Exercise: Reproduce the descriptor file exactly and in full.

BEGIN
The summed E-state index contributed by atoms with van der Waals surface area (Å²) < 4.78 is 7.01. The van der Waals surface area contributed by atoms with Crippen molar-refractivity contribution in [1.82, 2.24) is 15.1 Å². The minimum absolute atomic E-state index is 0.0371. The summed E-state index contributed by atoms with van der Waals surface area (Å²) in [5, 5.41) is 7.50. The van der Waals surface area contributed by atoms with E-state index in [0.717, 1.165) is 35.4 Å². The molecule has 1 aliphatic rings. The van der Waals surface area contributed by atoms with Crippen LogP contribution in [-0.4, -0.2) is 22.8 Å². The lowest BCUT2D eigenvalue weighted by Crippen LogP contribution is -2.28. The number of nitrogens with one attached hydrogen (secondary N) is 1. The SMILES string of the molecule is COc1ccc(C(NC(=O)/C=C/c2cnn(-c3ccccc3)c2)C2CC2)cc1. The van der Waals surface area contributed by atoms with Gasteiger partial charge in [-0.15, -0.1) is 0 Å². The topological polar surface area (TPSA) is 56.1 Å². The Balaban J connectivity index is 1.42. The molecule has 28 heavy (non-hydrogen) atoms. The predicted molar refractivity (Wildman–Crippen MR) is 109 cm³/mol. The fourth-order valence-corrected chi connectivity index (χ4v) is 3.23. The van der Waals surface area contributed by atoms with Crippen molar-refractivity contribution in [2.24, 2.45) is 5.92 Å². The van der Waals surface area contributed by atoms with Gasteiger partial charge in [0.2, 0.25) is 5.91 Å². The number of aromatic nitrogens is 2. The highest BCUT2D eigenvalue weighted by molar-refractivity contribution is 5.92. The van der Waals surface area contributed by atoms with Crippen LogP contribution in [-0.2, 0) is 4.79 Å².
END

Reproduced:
The summed E-state index contributed by atoms with van der Waals surface area (Å²) < 4.78 is 7.01. The van der Waals surface area contributed by atoms with Crippen molar-refractivity contribution in [1.82, 2.24) is 15.1 Å². The minimum absolute atomic E-state index is 0.0371. The summed E-state index contributed by atoms with van der Waals surface area (Å²) in [5, 5.41) is 7.50. The van der Waals surface area contributed by atoms with E-state index in [0.717, 1.165) is 35.4 Å². The molecule has 1 aliphatic rings. The van der Waals surface area contributed by atoms with Crippen LogP contribution in [-0.4, -0.2) is 22.8 Å². The lowest BCUT2D eigenvalue weighted by Crippen LogP contribution is -2.28. The number of nitrogens with one attached hydrogen (secondary N) is 1. The SMILES string of the molecule is COc1ccc(C(NC(=O)/C=C/c2cnn(-c3ccccc3)c2)C2CC2)cc1. The van der Waals surface area contributed by atoms with Gasteiger partial charge in [-0.15, -0.1) is 0 Å². The topological polar surface area (TPSA) is 56.1 Å². The Balaban J connectivity index is 1.42. The molecule has 28 heavy (non-hydrogen) atoms. The predicted molar refractivity (Wildman–Crippen MR) is 109 cm³/mol. The fourth-order valence-corrected chi connectivity index (χ4v) is 3.23. The van der Waals surface area contributed by atoms with Crippen molar-refractivity contribution in [2.24, 2.45) is 5.92 Å². The van der Waals surface area contributed by atoms with Gasteiger partial charge in [0.2, 0.25) is 5.91 Å². The number of aromatic nitrogens is 2. The highest BCUT2D eigenvalue weighted by molar-refractivity contribution is 5.92. The van der Waals surface area contributed by atoms with Crippen LogP contribution in [-0.2, 0) is 4.79 Å².